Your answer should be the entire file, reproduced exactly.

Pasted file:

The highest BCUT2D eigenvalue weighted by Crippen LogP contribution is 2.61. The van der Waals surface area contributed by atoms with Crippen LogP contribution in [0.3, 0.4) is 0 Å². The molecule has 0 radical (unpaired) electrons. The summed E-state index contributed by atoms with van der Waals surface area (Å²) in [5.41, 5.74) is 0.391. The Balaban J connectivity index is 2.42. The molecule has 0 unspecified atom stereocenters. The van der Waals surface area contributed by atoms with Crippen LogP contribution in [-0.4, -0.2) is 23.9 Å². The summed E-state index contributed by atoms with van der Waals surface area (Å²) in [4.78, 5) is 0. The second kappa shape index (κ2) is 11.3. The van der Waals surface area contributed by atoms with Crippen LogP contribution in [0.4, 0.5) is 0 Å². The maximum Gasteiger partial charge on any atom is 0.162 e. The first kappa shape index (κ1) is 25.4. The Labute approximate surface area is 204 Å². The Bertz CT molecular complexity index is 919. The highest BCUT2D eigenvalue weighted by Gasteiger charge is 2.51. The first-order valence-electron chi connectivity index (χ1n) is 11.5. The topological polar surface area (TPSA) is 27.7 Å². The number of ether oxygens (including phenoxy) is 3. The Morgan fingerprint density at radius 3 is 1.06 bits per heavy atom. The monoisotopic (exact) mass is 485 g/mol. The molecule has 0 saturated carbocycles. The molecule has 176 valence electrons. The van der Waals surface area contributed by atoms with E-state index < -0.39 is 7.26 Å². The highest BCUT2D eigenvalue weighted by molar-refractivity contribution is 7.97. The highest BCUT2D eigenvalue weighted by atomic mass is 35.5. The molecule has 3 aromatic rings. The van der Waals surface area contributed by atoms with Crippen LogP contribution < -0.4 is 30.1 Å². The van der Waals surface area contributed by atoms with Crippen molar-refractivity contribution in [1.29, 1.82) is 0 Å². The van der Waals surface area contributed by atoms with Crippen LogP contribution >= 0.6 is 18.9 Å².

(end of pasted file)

The highest BCUT2D eigenvalue weighted by Crippen LogP contribution is 2.61. The van der Waals surface area contributed by atoms with Crippen LogP contribution in [0.3, 0.4) is 0 Å². The molecule has 0 radical (unpaired) electrons. The summed E-state index contributed by atoms with van der Waals surface area (Å²) in [5.41, 5.74) is 0.391. The Balaban J connectivity index is 2.42. The molecule has 0 unspecified atom stereocenters. The van der Waals surface area contributed by atoms with Crippen LogP contribution in [-0.4, -0.2) is 23.9 Å². The summed E-state index contributed by atoms with van der Waals surface area (Å²) in [4.78, 5) is 0. The second kappa shape index (κ2) is 11.3. The van der Waals surface area contributed by atoms with Crippen LogP contribution in [0.4, 0.5) is 0 Å². The maximum Gasteiger partial charge on any atom is 0.162 e. The first kappa shape index (κ1) is 25.4. The Labute approximate surface area is 204 Å². The Bertz CT molecular complexity index is 919. The highest BCUT2D eigenvalue weighted by Gasteiger charge is 2.51. The first-order valence-electron chi connectivity index (χ1n) is 11.5. The topological polar surface area (TPSA) is 27.7 Å². The number of ether oxygens (including phenoxy) is 3. The Morgan fingerprint density at radius 3 is 1.06 bits per heavy atom. The monoisotopic (exact) mass is 485 g/mol. The molecule has 0 saturated carbocycles. The molecule has 176 valence electrons. The van der Waals surface area contributed by atoms with E-state index < -0.39 is 7.26 Å². The highest BCUT2D eigenvalue weighted by molar-refractivity contribution is 7.97. The highest BCUT2D eigenvalue weighted by atomic mass is 35.5. The molecule has 3 aromatic rings. The van der Waals surface area contributed by atoms with Crippen LogP contribution < -0.4 is 30.1 Å². The van der Waals surface area contributed by atoms with Crippen molar-refractivity contribution in [1.29, 1.82) is 0 Å². The van der Waals surface area contributed by atoms with Crippen LogP contribution >= 0.6 is 18.9 Å².